Indonesia has seen unparalleled growth in recent years in terms of economy, and according to some studies, could soon rival China and India. Because of this growth, the demand for MBA’s in the country is also beginning to grow, but in some cases, it is not growing fast enough to meet the demands of jobs that opening up, such as senior and mid-level managerial positions in existing companies, not to mention the ones that are now discovering Indonesia’s economic potential, including some of the world’s most famous and profitable Fortune 500 companies. However, many reports show that a great number of Indonesians are now seeking an MBA, and these numbers are rising in colleges all over the world. One entrepreneurial and research-driven school, which is based in Southern California, saw a sharp rise in applicants recently, with nearly thirty applications coming into the school.
Many Indonesians are seeking an MBA despite the price and potential debt attached. Most understand the potential for success in both their native country and abroad, and colleges in the U.S. are now creating degrees that are tailor-made for them. There are many full-time MBA’s available in major colleges across the country that focus on the economy in Asia, and now others are emerging as well, such as the Fully Employed MBA, Global EMBA for Asia Pacific, Master of Financial Engineering (MFE) and the newest of the batch, the Global EMBA for America. The demand for the MBA’s are rising sharply because of Indonesia’s economic growth and because young people see future opportunities within that growth. With the global economy and business becoming more technology-based, these degrees will be necessary in order to run future companies who think outside the confines of their own culture and embrace social and global business practice.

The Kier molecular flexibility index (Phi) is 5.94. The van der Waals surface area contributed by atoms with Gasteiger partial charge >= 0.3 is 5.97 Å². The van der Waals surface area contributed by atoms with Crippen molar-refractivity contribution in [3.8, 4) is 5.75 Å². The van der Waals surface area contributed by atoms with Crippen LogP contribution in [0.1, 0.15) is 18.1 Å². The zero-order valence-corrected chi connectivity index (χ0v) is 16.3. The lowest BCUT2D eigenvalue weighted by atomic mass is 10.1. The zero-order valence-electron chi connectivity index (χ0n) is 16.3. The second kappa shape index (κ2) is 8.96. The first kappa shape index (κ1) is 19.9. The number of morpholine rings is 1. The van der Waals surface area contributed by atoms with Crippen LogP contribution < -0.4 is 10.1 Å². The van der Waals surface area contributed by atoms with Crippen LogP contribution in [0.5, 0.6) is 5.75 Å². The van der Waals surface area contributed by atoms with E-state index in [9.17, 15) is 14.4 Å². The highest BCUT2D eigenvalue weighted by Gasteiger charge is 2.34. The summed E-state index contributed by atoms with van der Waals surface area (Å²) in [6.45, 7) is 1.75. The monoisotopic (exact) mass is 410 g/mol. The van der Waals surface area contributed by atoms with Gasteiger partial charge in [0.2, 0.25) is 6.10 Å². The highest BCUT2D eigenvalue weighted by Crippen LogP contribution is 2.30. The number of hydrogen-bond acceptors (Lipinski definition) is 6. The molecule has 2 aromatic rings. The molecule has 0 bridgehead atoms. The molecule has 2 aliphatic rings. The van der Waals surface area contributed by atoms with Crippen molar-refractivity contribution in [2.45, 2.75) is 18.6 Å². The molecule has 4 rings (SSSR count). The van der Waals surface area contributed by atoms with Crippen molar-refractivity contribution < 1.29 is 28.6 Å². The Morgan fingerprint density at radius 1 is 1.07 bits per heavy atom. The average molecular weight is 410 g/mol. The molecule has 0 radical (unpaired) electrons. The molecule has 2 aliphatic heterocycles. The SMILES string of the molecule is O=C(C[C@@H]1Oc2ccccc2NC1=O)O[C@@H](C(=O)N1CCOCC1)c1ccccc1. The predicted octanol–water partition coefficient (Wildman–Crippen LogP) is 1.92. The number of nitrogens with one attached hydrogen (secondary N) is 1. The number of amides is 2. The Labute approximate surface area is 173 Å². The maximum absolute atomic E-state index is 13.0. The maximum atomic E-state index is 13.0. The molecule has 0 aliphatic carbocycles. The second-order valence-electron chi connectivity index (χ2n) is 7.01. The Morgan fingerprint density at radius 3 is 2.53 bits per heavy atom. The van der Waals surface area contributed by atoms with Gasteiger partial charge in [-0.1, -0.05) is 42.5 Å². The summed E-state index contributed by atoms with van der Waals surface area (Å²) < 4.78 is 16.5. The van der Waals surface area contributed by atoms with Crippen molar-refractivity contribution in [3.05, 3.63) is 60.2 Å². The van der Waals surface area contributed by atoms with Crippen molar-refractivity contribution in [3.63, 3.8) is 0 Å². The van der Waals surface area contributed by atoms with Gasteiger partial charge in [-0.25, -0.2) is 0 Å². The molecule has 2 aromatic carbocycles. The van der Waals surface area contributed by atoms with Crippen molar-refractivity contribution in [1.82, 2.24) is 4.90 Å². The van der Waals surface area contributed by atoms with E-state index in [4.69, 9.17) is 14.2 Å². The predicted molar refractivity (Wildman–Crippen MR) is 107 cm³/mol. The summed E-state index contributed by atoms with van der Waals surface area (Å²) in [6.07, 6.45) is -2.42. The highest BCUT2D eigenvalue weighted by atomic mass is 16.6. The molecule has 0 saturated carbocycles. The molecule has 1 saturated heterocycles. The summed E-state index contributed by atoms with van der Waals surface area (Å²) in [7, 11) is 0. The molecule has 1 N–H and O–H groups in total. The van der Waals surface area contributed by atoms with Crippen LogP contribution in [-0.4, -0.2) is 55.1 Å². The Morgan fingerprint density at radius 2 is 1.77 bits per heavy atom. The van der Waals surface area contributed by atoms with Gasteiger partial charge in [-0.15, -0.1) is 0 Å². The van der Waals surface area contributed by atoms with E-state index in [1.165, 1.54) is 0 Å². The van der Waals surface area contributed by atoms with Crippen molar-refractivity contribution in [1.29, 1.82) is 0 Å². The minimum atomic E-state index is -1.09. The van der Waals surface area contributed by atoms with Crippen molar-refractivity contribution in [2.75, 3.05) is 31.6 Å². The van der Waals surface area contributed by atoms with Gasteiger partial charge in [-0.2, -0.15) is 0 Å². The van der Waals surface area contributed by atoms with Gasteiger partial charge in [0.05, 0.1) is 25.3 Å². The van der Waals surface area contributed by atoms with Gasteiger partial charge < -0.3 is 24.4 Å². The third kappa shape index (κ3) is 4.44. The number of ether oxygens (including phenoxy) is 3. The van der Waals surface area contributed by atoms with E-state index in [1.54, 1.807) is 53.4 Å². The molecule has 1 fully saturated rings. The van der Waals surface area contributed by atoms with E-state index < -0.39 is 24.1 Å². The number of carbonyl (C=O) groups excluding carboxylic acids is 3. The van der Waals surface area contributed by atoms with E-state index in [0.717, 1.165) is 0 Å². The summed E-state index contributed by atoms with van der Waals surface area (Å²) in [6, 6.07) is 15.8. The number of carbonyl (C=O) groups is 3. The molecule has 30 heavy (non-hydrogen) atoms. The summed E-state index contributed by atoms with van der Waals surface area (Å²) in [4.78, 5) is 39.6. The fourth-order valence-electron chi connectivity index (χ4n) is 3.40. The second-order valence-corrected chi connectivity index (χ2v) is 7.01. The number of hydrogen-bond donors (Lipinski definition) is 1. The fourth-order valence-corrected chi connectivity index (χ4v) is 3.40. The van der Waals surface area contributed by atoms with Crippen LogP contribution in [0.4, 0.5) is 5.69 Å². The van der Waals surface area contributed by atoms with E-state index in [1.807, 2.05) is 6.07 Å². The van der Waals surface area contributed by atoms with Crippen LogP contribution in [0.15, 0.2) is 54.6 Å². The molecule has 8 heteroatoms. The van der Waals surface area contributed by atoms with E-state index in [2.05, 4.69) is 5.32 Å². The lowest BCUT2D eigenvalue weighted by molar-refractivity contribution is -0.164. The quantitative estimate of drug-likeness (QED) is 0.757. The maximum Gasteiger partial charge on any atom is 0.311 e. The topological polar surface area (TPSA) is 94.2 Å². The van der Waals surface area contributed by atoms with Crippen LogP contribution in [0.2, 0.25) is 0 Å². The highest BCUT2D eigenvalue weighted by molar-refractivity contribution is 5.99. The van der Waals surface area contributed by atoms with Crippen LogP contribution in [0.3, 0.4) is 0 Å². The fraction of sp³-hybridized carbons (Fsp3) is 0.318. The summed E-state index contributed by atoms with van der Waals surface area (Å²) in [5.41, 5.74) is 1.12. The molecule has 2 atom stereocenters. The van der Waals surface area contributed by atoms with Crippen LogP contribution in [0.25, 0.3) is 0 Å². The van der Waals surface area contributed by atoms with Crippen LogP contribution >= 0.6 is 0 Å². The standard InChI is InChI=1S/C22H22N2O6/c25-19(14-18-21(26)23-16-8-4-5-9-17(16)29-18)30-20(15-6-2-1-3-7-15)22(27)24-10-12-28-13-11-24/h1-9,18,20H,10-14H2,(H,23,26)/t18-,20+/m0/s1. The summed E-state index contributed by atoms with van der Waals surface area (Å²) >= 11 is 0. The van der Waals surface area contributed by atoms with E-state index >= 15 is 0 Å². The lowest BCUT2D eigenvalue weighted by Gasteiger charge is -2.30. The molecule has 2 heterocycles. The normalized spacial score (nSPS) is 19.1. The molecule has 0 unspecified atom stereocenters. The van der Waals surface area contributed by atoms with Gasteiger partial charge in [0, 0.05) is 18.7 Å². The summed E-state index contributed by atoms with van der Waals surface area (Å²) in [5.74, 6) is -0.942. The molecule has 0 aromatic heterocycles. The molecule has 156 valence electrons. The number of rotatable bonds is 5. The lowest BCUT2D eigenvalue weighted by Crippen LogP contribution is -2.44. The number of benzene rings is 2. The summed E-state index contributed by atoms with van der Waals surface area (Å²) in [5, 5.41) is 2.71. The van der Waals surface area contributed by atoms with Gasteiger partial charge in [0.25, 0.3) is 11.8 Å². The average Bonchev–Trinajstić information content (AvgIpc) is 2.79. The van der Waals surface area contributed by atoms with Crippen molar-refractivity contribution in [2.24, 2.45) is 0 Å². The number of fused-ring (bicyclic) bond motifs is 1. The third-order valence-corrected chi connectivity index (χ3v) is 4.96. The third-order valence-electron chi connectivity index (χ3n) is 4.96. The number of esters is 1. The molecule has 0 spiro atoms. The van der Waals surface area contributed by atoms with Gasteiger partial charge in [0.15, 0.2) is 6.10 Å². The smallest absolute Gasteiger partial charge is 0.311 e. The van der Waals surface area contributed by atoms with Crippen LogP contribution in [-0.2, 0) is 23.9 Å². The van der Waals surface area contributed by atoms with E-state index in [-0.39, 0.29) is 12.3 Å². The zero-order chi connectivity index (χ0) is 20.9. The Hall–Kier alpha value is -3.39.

It’s possible that like China and India, schools there will surge ahead of the U.S. when it comes to students who are applying for MBA’s. Several reports indicate that the demand for MBA’s in American colleges is dropping sharply while those in Asian colleges are on the rise, up to almost eighty percent. These figures will probably continue to increase the more Indonesia rises as a major economic power and its young people have more high-level job openings available to them. Despite the hard work and cost of these degrees, Indonesia’s young people are no doubt up to the challenge as these global trends continue.